Rapper Freddy King rolls from the streets to Casa Loma campus
Growing up in the streets of downtown Toronto Freddy King never saw himself in college.
“From the streets to this,” said King almost surprised to find himself in a college’s hallways. “College is a beautiful thing that I hope everybody gets to experience.”
But King isn’t just a student, the 29-year-old electrician apprentice is also a budding emcee in Toronto’s vibrant hip-hop scene.
The video for King’s song Revolution opens with King walking past colourful graffiti on plywood protecting the construction of new townhouses in Regent Park. A basketball court in the video is also bounded by a construction site. The video also heavily features Reggae Lane on Eglinton West.
With parents from Ghana, King incorporates themes of African liberation into his music and video as well as footage from Toronto Black Lives Matter protests. He says his music deals with the realities faced by youth in racialized communities in Toronto.
King was hitting the books right after math class on George Brown College’s Casa Loma campus for his basic electrical course when The Dialog caught up with him to talk about why he went to college.
“My cousin Roach went to George Brown’s St. James campus and then he got shot and killed at Keele and Sheppard a couple years back,” recalled King. “So for me I’m basically trying to live out excelling in college so his death doesn’t go in vain.”
King wears his heavy past lightly, but it’s always with him.
“Even though I wear a smile on my face and I’m happy-go-lucky and worry free, there’s a lot of craziness that’s going on through my head,” he said. “But I’m glad I get to experience life in George Brown and get to actually do something that I could never see myself doing.”
Some of his friends didn’t make it through.
King knew both the shooter and the victim of the 2013 Eaton’s Centre shooting, and was around the corner volunteering that day. His eyes looked off in another place as he told the story how he wanted to get lunch at the foodcourt at that exact moment, but his co-worker convinced him not to.
This experience, plus spending two years in jail, pushed King to leave the street life.
He got a grant from the Michelle Jean Foundation in 2013, which he used to finish his first album “Field of Dreams.”
“To come from jail and then get a former Governor General to endorse something that you truly believe in is like success in its own way,” said King. “It was very gratifying.”
Like many young people with criminal records, he found it tough to get meaningful work. King was able to get hired by International Brotherhood of Electrical Workers 353’s electrical apprentice program, a very competitive program where only one in 10 applicants makes it through the process.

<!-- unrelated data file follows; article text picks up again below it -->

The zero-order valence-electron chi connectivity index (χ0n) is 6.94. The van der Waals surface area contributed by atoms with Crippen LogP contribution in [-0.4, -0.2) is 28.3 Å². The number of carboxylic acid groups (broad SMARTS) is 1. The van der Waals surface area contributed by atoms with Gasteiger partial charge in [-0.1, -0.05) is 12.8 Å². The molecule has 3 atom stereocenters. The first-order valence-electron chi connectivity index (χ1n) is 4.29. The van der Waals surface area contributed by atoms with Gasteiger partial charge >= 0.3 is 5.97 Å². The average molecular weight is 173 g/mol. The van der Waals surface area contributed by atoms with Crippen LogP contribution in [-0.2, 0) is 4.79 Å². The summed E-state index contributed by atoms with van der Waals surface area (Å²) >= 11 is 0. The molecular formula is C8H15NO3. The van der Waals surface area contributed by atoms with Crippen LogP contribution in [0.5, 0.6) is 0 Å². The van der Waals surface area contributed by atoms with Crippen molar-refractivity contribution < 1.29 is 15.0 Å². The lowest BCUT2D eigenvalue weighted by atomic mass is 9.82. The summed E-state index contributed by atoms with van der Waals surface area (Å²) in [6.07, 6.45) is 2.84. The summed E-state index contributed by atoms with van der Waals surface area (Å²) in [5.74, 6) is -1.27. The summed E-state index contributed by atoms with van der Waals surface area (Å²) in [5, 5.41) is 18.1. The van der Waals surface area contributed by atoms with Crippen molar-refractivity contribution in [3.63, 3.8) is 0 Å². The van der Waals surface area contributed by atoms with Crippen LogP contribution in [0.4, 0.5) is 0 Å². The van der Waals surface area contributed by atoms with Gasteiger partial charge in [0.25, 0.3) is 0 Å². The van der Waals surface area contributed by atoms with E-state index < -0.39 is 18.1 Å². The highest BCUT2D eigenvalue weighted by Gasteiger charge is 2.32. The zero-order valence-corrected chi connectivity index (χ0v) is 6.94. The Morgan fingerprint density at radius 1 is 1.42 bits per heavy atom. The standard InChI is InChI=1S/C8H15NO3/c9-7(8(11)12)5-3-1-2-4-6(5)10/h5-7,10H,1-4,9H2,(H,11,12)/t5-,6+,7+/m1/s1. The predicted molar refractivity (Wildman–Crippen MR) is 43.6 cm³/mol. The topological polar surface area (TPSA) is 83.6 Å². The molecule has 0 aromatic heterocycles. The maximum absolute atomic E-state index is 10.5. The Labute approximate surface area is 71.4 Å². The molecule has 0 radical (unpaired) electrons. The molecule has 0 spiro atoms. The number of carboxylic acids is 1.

“I’m fortunate because construction is a very forgiving trade because I have a criminal record. So a lot of places weren’t willing to take me on because of my past record,” said King. “I honestly feel like electrical really saved my life.”
Being a construction electrician is no paradise. It’s a well-paying career, but its effectively a six-year apprenticeship, and King mentions that other people in construction can be “disrespectful and racist.” But he’s determined to succeed in building a career that can fund his music and social message.
“Construction gives me my money,” said King. “The fact that people could listen to my music and not want to kill themselves; that to me is a lifesaver man. You can’t put a price tag on the value of life. Life is priceless.”
Toronto-based rapper Mohammad Ali, a George Brown graduate, was impressed with King’s work and said that it reminds him of the golden era of political hip-hop while staying fresh in 2017.
He noted the presence of Dudley Laws and Charles Roach in the video for Revolution, and said that including the late Toronto Black activists “solidifies itself as a T-Dot / 6ix record.”
Ali said that King’s work “channels a soulful, boom bap sound bringing the listener back to the political Hip Hop anthems of the 90’s when artists like Tupac and Common were dropping music which concurrently painted a picture of the lives of racially marginalized Americans, while also sparking a conversation about how to combat and eliminate this marginalization.”
King doesn’t feel that his construction apprenticeship is at odds with his rap career.
“You get to hear their stories and make music throughout different channels of vibration,” said King talking about his time on job sites. “My music was never about me. It’s always about everybody in the collective.”